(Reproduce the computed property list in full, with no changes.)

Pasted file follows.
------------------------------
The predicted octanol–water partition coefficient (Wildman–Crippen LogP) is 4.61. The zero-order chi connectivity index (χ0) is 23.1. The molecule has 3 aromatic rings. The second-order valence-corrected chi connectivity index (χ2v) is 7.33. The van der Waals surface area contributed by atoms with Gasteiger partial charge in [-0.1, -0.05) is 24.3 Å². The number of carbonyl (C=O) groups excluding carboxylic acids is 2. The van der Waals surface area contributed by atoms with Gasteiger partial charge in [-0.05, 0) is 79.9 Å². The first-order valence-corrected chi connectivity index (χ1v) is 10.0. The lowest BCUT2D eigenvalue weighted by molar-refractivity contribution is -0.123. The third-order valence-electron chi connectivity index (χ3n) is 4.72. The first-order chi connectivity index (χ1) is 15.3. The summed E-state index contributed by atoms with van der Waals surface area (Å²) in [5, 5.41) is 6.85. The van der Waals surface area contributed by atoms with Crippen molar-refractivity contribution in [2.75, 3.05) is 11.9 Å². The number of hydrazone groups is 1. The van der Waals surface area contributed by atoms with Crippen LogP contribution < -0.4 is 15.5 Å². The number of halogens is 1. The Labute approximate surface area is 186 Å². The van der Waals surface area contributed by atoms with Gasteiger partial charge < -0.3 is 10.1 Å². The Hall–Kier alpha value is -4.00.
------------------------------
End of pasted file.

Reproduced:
The predicted octanol–water partition coefficient (Wildman–Crippen LogP) is 4.61. The zero-order chi connectivity index (χ0) is 23.1. The molecule has 3 aromatic rings. The second-order valence-corrected chi connectivity index (χ2v) is 7.33. The van der Waals surface area contributed by atoms with Gasteiger partial charge in [-0.1, -0.05) is 24.3 Å². The number of carbonyl (C=O) groups excluding carboxylic acids is 2. The van der Waals surface area contributed by atoms with Gasteiger partial charge in [-0.05, 0) is 79.9 Å². The first-order valence-corrected chi connectivity index (χ1v) is 10.0. The lowest BCUT2D eigenvalue weighted by molar-refractivity contribution is -0.123. The third-order valence-electron chi connectivity index (χ3n) is 4.72. The first-order chi connectivity index (χ1) is 15.3. The summed E-state index contributed by atoms with van der Waals surface area (Å²) in [5, 5.41) is 6.85. The van der Waals surface area contributed by atoms with Crippen molar-refractivity contribution in [2.75, 3.05) is 11.9 Å². The number of hydrazone groups is 1. The van der Waals surface area contributed by atoms with Crippen LogP contribution < -0.4 is 15.5 Å². The number of halogens is 1. The Labute approximate surface area is 186 Å². The van der Waals surface area contributed by atoms with Gasteiger partial charge < -0.3 is 10.1 Å². The Hall–Kier alpha value is -4.00.